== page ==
If this is last Monday, it must be Edinburgh

I’m writing this latest entry on Monday September 15th, but when I was last in a blogging frame of mind, I was starting to tell you about how amazing Edinburgh was.  So let me pick up the story from a week ago as we dropped our bags at the Ramada Inn and set out to explore.

We crossed over Princes Street which is the main thoroughfare in Edinburgh and to our right was the overwhelming site of the Sir Walter Scott Monument. It was like a mini-Eiffel Tower in the middle of the city.

We walked over a bridge overlooking Princes Gardens which cuts right through the centre of the city, and began to climb.  After about a 30 minute walk up the side of the mountain (I wouldn’t want to try driving a standard up there that’s for sure), we found ourselves on a street called the “Royal Mile” walking toward the entrance of the truly awe-inspiring Edinburgh castle.  Seeing bus-loads of tourists starting to arrive and assemble themselves in the parking lot, we stepped up our pace to get past them and scooted into the line-up to get in.  It is truly magnificent and the history of the place is in fact the history of Scotland.  The battles, the Scottish Monarchy, it’s all there, including the Crown Jewels of Scotland – which btw, I didn’t know there was such a thing.

The views of the city from the castle were spectacular and you could see for miles in all directions.  I climbed up on one of the walls of the castle and asked what looked like an English-speaking gentleman to take a picture of Mary and I.  Yeah he spoke English, he was from Winnipeg -Figures!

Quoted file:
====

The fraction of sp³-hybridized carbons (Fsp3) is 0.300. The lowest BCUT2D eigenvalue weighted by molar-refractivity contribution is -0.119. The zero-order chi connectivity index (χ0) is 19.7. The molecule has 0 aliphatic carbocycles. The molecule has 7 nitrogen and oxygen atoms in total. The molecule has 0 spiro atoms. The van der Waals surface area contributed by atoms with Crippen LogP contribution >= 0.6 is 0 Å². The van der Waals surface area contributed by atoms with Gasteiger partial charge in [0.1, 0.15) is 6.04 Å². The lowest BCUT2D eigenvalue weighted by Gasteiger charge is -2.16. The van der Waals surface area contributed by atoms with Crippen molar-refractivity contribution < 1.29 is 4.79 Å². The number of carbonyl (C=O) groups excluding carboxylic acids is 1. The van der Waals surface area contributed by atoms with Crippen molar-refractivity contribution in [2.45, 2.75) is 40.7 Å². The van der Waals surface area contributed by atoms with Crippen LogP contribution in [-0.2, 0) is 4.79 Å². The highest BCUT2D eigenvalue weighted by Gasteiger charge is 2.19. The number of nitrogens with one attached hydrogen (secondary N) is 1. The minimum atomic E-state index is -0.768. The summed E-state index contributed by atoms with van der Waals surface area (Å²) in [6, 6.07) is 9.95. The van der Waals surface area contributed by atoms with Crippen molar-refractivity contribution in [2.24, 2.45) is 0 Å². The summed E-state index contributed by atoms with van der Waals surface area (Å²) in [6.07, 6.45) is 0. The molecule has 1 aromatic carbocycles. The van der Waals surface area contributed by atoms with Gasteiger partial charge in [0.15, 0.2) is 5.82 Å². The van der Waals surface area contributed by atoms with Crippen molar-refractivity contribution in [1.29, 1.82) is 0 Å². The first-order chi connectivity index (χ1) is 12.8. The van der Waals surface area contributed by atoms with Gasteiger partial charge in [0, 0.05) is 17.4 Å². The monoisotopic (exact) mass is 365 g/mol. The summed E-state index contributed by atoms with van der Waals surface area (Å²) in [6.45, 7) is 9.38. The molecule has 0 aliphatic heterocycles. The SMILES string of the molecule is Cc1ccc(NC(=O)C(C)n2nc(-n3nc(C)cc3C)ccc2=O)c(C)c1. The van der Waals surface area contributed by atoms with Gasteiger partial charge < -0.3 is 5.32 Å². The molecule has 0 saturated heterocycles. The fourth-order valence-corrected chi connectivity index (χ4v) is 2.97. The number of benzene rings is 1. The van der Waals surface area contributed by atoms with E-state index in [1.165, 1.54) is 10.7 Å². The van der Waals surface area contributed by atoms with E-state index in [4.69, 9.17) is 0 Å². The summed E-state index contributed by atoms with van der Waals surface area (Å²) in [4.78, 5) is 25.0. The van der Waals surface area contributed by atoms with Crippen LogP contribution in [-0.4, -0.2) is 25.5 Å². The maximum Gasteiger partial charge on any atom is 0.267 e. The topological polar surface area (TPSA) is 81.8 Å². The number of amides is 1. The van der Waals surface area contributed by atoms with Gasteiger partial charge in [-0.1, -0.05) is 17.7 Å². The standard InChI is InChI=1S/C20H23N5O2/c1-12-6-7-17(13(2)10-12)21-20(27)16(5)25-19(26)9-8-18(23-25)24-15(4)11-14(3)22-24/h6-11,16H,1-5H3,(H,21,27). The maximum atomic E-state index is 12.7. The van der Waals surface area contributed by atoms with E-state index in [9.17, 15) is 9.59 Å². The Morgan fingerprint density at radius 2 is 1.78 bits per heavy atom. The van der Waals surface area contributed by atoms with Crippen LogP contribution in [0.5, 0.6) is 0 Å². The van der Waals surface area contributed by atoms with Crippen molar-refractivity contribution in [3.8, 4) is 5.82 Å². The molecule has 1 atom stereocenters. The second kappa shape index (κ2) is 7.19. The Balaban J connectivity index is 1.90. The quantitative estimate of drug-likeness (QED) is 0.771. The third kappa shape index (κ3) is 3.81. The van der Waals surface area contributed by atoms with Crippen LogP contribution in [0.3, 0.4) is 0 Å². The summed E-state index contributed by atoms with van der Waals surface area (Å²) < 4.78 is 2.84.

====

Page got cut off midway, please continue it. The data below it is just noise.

After about 2 hours of “wow”, “holy cow”, and “is this cool or what”, we had toured the towers, done the dungeons, and gawked at the guns. It was time to move on.

But not before we checked out this big fellow below and to the right.  This is Mons Meg,

It takes big balls to fire this guy!

and he is a 6 tonne siege gun that was last fired on October 14, 1681.  So get this. Mon Megs was so heavy, it took 100 men to move him 3 miles in one day.  In his day, he was the most feared weapon around though, as he fired gun-stones weighing 330 lbs., and they traveled two miles once fired.

It remains a symbol of pride to the Scotland’s military and of all the things that one could see at Edinburgh Castle, Mon Megs was the biggest draw.  I’m still amazed at this picture as there were hundreds of people around him, and I somehow managed to find a break in the action, where I got off a clear shot myself.  Take that big fellow!

So now, we’re on our way downhill, since there was no other way to go from the castle!  And the first thing you see outside the castle is a less than impressive looking building with a sign that says Tartan Weaving Mill and Exhibition.